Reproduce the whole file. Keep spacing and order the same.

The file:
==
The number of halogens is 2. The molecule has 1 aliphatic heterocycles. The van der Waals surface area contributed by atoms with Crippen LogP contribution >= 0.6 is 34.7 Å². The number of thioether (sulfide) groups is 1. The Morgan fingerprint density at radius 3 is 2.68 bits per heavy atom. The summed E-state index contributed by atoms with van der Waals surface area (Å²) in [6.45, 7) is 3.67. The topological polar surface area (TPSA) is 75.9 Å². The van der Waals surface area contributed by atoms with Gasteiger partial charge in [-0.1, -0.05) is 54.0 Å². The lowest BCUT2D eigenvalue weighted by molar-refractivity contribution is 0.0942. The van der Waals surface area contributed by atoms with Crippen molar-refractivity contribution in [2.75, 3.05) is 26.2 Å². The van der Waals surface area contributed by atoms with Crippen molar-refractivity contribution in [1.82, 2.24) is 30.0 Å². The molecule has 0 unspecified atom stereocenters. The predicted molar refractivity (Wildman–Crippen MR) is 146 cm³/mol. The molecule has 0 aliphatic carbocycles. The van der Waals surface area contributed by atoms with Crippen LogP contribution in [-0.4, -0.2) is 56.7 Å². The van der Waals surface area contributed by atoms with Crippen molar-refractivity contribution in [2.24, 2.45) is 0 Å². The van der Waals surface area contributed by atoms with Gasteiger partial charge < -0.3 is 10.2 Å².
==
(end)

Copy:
The number of halogens is 2. The molecule has 1 aliphatic heterocycles. The van der Waals surface area contributed by atoms with Crippen LogP contribution >= 0.6 is 34.7 Å². The number of thioether (sulfide) groups is 1. The Morgan fingerprint density at radius 3 is 2.68 bits per heavy atom. The summed E-state index contributed by atoms with van der Waals surface area (Å²) in [6.45, 7) is 3.67. The topological polar surface area (TPSA) is 75.9 Å². The van der Waals surface area contributed by atoms with Gasteiger partial charge in [-0.1, -0.05) is 54.0 Å². The lowest BCUT2D eigenvalue weighted by molar-refractivity contribution is 0.0942. The van der Waals surface area contributed by atoms with Crippen molar-refractivity contribution in [2.75, 3.05) is 26.2 Å². The van der Waals surface area contributed by atoms with Crippen molar-refractivity contribution in [1.82, 2.24) is 30.0 Å². The molecule has 0 unspecified atom stereocenters. The predicted molar refractivity (Wildman–Crippen MR) is 146 cm³/mol. The molecule has 0 aliphatic carbocycles. The van der Waals surface area contributed by atoms with Crippen LogP contribution in [-0.4, -0.2) is 56.7 Å². The van der Waals surface area contributed by atoms with Crippen molar-refractivity contribution in [2.24, 2.45) is 0 Å². The van der Waals surface area contributed by atoms with Gasteiger partial charge < -0.3 is 10.2 Å².